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"Canada can, within a positive friendly atmosphere, ask the Chinese government to resolve the Tibetan situation."

China Should break up the Indian Union, suggests a Chinese Strategist

August 11, 2009

By D.S.Rajan,
C3S
August 10, 2009

(C3S Paper No.325 dated August 9, 2009)

Almost coinciding with the 13th round of Sino-Indian border talks
(New Delhi, August 7-8, 2009), an article (in Chinese language) has
appeared in China captioned "If China takes a little action, the
so-called Great Indian Federation can be broken up" (Zhong Guo Zhan
Lue Gang, www.iiss.cn , Chinese,8 August 2009). Interestingly, it has
been reproduced in several other strategic and military websites of
the country and by all means, targets the domestic audience. The
authoritative host site is located in Beijing and is the new edition
of one, which so far represented the China International Institute
for Strategic Studies (www.chinaiiss.org).

Claiming that Beijing's 'China-Centric' Asian strategy, provides for
splitting India, the writer of the article, Zhan Lue (strategy), has
found that New Delhi's corresponding 'India-Centric' policy in Asia,
is in reality a 'Hindustan centric' one. Stating that on the other
hand 'local centres' exist in several of the country's provinces
(excepting for the U.P and certain Northern regions), Zhan Lue has
felt that in the face of such local characteristics, the 'so-called'
Indian nation cannot be considered as one having existed in history.

According to the article, if India today relies on any thing for
unity, it is the Hindu religion. The partition of the country was
based on religion. Stating that today nation states are the main
current in the world, it has said that India could only be termed now
as a "Hindu Religious state'. Adding that Hinduism is a decadent
religion as it allows caste exploitation and is unhelpful to the
country's modernization, it described the Indian government as one in
a dilemma with regard to eradication of the caste system as it
realizes that the process to do away with castes may shake the
foundation of the consciousness of the Indian nation.

The writer has argued that in view of the above, China in its own
interest and the progress of whole Asia, should join forces with
different nationalities like Assamese, Tamils, and Kashmiris and
support the latter in establishing independent nation-states of their
own, out of India. In particular, the ULFA in Assam, a territory
neighboring China, can be helped by China so that Assam realizes its
national independence.

The article has also felt that for Bangladesh, the biggest threat is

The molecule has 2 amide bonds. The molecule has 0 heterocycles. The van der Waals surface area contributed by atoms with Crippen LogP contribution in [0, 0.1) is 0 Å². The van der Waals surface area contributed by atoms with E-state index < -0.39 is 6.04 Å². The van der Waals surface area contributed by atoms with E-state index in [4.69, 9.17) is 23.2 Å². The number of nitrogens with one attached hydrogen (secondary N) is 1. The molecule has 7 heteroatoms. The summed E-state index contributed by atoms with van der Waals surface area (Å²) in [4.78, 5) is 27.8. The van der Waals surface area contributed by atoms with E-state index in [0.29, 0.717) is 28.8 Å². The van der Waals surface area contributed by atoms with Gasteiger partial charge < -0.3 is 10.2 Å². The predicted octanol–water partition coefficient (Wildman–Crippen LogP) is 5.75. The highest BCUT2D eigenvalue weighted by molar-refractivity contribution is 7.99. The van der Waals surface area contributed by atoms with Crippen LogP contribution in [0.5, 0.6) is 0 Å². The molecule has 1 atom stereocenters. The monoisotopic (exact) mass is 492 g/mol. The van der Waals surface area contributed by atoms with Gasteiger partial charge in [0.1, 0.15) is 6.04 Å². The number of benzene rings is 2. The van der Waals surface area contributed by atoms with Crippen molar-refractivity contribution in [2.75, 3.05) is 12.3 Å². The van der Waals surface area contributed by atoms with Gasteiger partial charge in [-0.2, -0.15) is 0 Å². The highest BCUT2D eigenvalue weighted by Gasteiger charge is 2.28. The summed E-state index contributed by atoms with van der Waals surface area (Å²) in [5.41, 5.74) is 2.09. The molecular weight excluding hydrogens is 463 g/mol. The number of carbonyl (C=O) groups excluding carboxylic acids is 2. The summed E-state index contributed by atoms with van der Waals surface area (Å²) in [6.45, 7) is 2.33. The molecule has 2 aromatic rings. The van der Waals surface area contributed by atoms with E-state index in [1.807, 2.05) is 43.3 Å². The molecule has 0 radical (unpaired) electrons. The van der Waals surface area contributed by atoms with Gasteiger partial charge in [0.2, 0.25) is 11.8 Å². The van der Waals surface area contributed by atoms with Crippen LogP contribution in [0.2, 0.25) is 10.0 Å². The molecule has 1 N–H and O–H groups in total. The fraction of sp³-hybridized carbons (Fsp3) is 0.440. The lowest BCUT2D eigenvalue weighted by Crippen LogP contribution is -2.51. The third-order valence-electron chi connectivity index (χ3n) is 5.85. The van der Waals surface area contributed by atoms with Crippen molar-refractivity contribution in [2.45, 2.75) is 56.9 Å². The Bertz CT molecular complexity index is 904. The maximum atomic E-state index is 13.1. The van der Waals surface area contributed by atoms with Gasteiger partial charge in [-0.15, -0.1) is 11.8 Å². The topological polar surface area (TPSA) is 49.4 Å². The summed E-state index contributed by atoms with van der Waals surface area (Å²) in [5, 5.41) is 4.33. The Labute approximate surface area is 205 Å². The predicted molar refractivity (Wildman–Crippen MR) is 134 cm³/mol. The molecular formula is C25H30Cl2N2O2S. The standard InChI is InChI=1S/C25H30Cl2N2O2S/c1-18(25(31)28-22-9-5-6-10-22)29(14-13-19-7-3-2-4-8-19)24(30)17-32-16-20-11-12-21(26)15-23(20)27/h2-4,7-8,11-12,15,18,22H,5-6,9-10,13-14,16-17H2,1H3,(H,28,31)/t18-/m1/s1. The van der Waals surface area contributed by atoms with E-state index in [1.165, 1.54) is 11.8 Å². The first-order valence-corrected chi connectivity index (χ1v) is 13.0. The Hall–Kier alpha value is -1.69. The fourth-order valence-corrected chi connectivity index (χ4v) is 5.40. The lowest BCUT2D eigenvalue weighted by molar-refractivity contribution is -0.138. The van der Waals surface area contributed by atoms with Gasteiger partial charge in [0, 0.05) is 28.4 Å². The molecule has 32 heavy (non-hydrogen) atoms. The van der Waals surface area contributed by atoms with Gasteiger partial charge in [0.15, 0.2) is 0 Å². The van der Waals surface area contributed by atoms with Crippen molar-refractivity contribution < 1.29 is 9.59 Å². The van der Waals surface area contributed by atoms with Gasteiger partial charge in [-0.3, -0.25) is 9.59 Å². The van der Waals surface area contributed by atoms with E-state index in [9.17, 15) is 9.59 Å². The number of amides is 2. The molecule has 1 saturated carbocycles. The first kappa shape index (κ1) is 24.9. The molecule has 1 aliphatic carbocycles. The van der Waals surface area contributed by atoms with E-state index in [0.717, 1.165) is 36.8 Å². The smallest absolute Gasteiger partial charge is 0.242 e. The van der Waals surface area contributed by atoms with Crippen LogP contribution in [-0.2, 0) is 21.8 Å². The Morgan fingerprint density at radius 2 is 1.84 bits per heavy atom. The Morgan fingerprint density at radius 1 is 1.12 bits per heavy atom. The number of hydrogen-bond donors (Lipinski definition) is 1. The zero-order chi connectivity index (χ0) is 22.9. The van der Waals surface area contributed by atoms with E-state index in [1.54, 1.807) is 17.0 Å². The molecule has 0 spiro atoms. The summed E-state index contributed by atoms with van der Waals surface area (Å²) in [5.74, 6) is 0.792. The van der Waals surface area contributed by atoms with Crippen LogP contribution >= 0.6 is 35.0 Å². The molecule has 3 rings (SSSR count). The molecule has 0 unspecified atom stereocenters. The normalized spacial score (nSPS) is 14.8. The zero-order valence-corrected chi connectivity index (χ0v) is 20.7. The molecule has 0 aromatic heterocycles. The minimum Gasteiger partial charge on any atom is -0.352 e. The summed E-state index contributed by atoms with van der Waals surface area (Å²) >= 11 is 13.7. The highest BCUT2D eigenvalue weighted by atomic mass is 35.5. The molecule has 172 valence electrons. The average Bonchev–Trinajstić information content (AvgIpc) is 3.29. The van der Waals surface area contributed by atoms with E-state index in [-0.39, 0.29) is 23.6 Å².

from India, which wants to develop a great Indian Federation
extending from Afghanistan to Myanmar. India is also targeting China
with support to Vietnam's efforts to occupy Nansha (Spratly) group of
islands in South China Sea. Hence the need for China's consolidation
of its alliance with Bangladesh, a country with which the US and
Japan are also improving their relations to counter China. It has
pointed out that China can give political support to Bangladesh
enabling the latter to encourage ethnic Bengalis in India to get rid
of Indian control and unite with Bangladesh as one Bengali nation; if
the same is not possible, creation of at least another free Bengali
nation state as a friendly neighbour of Bangladesh, would be
desirable, for the purpose of weakening India's expansion and threat
aimed at forming a 'unified South Asia'.

The punch line in the article has been that to split India, China can
bring into its fold countries like Pakistan, Nepal and Bhutan,
support ULFA in attaining its goal for Assam's independence, back
aspirations of Indian nationalities like Tamils and Nagas, encourage
Bangladesh to give a push to the independence of West Bengal and
lastly recover the 90,000 sq km. territory in Southern Tibet.

Wishing for India's break-up into 20-30 nation-states like in Europe,
the article has concluded by saying that if the consciousness of
nationalities in India could be aroused, social reforms in South Asia
can be achieved, the caste system can be eradicated and the region
can march along the road of prosperity.

The Chinese article in question will certainly outrage readers in
India. Its suggestion that China can follow a strategy to dismember
India, a country always with a tradition of unity in diversity, is
atrocious, to say the least. The write-up could not have been
published without the permission of the Chinese authorities, but it
is sure that Beijing will wash its hands out of this if the matter is
taken up with it by New Delhi. It has generally been seen that China
is speaking in two voices -- its diplomatic interlocutors have always
shown understanding during their dealings with their Indian
counterparts, but its selected media is pouring venom on India in
their reporting. Which one to believe is a question confronting the
public opinion and even policy makers in India. In any case, an
approach of panic towards such outbursts will be a mistake, but also
ignoring them will prove to be costly for India.

The writer is the Director of Chennai Centre for China Studies,
Chennai, India, and can be reached at dsrajan@gmail.com
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